The record in this case does not support petitioner's contention that a subchapter K partnership existed, for several reasons. First, petitioner produced no evidence that he intended to form a partnership with his attorney. The record contains only an argument, made for the first time on brief, that a de facto subchapter K partnership "existed" because of the combination of his interest in his legal claims and his attorney's professional license. Second, contrary to the position he advocated on brief, petitioner both testified at trial and submitted to the Court as a stipulation of fact that he "hired" his attorney "to represent him" in the settlement of his legal claims and paid him for "services he rendered", demonstrating that petitioner did not view his attorney as a coowner of his legal claims, but as a legal representative receiving compensation for his services. See Kessler v. Commissioner , T.C. Memo. 1982-432 (merely providing compensation to an employee or independent contractor on a contingent fee basis, as is common among attorneys, does not convert the relationship to a partnership for Federal tax purposes); see also Smith v. Commissioner , 33 T.C. 465, 487 (1959), affd. in part, revd. in part and remanded on another issue 313 F.2d 724 (8th Cir. 1963); Comtek Expositions, Inc. v. Commissioner , T.C. Memo. 2003-135, affd. 99 Fed. Appx. 343 (2d Cir. 2004). Third, petitioner produced no evidence regarding whether the attorney intended to form a partnership with him. It is well established that the failure of a party to introduce evidence which, if true, would be favorable to him, gives rise to the presumption that the evidence would be unfavorable if produced. Wichita Terminal Elevator Co. v. Commissioner , 6 T.C. 1158, 1165 (1946), affd. 162 F.2d 513 (10th Cir. 1947).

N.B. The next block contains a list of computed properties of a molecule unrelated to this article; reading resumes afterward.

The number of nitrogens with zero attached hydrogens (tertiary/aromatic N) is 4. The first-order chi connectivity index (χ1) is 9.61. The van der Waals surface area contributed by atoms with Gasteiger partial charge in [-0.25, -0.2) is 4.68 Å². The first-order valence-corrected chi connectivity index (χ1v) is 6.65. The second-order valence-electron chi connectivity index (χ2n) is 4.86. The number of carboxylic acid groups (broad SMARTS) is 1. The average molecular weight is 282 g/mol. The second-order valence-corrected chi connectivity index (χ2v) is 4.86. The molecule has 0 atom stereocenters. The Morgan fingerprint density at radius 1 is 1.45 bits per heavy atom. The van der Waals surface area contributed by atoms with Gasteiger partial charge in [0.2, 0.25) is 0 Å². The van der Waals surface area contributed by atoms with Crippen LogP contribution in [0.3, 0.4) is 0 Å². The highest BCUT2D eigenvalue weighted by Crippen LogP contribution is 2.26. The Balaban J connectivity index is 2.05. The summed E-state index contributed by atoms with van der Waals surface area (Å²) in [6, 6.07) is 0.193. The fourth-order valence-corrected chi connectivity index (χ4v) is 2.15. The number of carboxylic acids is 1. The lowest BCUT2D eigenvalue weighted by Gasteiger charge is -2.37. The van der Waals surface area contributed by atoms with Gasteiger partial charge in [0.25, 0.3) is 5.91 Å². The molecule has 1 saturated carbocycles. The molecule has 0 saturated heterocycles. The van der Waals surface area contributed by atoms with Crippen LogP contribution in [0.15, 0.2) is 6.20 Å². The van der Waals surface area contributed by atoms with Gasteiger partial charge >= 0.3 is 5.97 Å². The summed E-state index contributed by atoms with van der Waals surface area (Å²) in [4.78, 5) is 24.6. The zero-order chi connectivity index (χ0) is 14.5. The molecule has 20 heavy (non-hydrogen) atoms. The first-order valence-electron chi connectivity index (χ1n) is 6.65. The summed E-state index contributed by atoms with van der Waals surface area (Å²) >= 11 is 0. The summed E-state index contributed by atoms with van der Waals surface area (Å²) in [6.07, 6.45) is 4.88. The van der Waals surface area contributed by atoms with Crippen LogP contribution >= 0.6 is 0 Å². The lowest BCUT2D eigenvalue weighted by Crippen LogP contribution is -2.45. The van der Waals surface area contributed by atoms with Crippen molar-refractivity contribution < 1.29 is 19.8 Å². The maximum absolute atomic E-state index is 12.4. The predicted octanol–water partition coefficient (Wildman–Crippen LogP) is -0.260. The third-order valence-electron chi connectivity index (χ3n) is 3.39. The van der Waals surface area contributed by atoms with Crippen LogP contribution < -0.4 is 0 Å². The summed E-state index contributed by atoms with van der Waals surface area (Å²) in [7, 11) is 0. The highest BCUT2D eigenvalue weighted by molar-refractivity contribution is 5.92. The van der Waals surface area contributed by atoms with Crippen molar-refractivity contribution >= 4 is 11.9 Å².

Furthermore, the record demonstrates that petitioner's reliance on McDougal v. Commissioner , 62 T.C. 720 (1974), is misplaced. In McDougal , we determined whether the taxpayer's transfer of a one-half interest in a racehorse to a horse trainer constituted a contribution to a partnership or joint venture formed by the taxpayer and trainer. Id . The taxpayer had purchased the horse on the trainer's advice, and he promised the trainer a one-half interest in the animal once he had recovered acquisition costs and expenses. Id . at 721. The taxpayer did not make the promise in lieu of payment of the standard trainer's fee, however, and continued to compensate the trainer for the services he provided in relation to the horse until the time of the transfer. After the transfer, the taxpayer and the trainer made joint decisions regarding the horse, created a partnership agreement, agreed to share profits equally, computed what the partnership's tax return would show (although they did not file a partnership return for the year in issue), and reported the results of the computation on their individual returns. Id . at 722, 723. Because of the presence of all of these factors, we found that the taxpayer and the trainer had formed a joint venture. Id . at 725. McDougal , therefore, is distinguishable from this case because there is no evidence petitioner and his attorney agreed to form a partnership, shared control over petitioner's legal claims, considered their relationship a separate entity for tax purposes or treated it as such, or considered the attorney's fees to be anything other than compensation for services. Consequently, we reject petitioner's contention.

C. Conclusion

Because the Supreme Court's opinion in Commissioner v. Banks , 543 U.S. ___, 125 S. Ct. 826 (2005), is controlling, we hold that the entire settlement amount, including the portion petitioner paid to his attorney pursuant to a contingent fee agreement, must be included in petitioner's gross income. See Helvering v. Horst , 311 U.S. 112 (1940); Lucas v. Earl , 281 U.S. 111 (1930). We have carefully considered all remaining arguments made by the parties for results contrary to those expressed herein and, to the extent not discussed above, conclude that those arguments are without merit.

To reflect the foregoing,

Decision will be entered under Rule 155.